If a physical cash solution is needed, special Federal Reserve Notes of a different color. The merchant knows not to charge tax on stuff bought with those; when he deposits them in his bank, they go into his account as “regular” dollars and the bank turns the notes in to the Treasury Department for destruction (it gets “regular” dollars in exchange too, of course). Eventually, the “S-Dollars” would all become “regular” dollars and the program would be shut down.
Presumably there’d be some schemes to re-use (or counterfeit!) the “S-notes,” but that’s just a cost of doing the tax business (and some of them would be caught — no matter what guff the “Fair” Taxers throw out about “eliminating the IRS,” there will still be revenue agencies).
Anyway, that’s my little plan for letting people spend their pre-”Fair”-Tax, already-income-taxed savings without taking the extra 30% hit.
But, once again, I’d rather the stupid and evil “Fair” Tax scheme doesn’t ever get implemented.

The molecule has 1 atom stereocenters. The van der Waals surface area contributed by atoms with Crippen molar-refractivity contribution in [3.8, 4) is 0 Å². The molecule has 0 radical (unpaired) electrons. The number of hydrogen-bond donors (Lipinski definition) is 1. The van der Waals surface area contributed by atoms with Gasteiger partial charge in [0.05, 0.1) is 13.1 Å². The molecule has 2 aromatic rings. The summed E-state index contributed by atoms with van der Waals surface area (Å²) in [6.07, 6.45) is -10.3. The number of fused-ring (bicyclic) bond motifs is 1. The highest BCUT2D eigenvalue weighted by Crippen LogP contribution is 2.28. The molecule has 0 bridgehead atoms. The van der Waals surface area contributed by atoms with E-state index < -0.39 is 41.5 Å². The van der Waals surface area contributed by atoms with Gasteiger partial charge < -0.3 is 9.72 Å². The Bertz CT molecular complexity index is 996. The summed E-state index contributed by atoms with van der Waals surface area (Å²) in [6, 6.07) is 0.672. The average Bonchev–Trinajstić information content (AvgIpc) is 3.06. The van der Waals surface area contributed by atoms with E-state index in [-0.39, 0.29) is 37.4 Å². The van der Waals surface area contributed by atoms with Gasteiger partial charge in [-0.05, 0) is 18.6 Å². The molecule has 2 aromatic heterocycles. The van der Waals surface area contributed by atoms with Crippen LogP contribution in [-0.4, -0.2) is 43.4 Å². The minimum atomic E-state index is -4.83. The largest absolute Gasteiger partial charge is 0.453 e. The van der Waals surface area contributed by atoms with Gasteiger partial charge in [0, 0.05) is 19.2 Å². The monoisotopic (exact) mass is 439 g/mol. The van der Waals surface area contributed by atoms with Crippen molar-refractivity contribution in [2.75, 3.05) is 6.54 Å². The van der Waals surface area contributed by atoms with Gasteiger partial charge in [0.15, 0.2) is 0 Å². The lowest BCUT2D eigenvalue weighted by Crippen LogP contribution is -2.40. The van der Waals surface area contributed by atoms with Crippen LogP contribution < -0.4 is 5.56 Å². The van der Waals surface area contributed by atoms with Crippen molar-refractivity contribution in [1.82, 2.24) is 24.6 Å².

I have been enjoying myself in the Austrian Alps last week and hence the lower output. Here is my look though, of a number of notable news stories and contributions.
Benoît Cœuré, Member of the Executive Board of the ECB has penned a speech (and argument) on global (excess) liquidity. Izabella likes it and I agree with her that it is a good piece. I am not sure though that it is that much different than the Savings Glut argument put forward by Bernanke, but I may be missing the fine print (i.e. need to read it more carefully). The biggest problem I have is that he assumes that the lack of safe government (i.e. AAA rated assets) is cyclical and due to market failure or other “temporary” factors. Izabella interprets it as follows,
What’s the solution to this vicious liquidity circle? Simple, says Cœuré. The euro area needs to regain its role as a global supplier of safe assets. Something which could be achieved by a) ensuring that Eurozone countries have become fiscally sound and b) diverting excess liquidity from other zones back into “programme countries” by way of the IMF.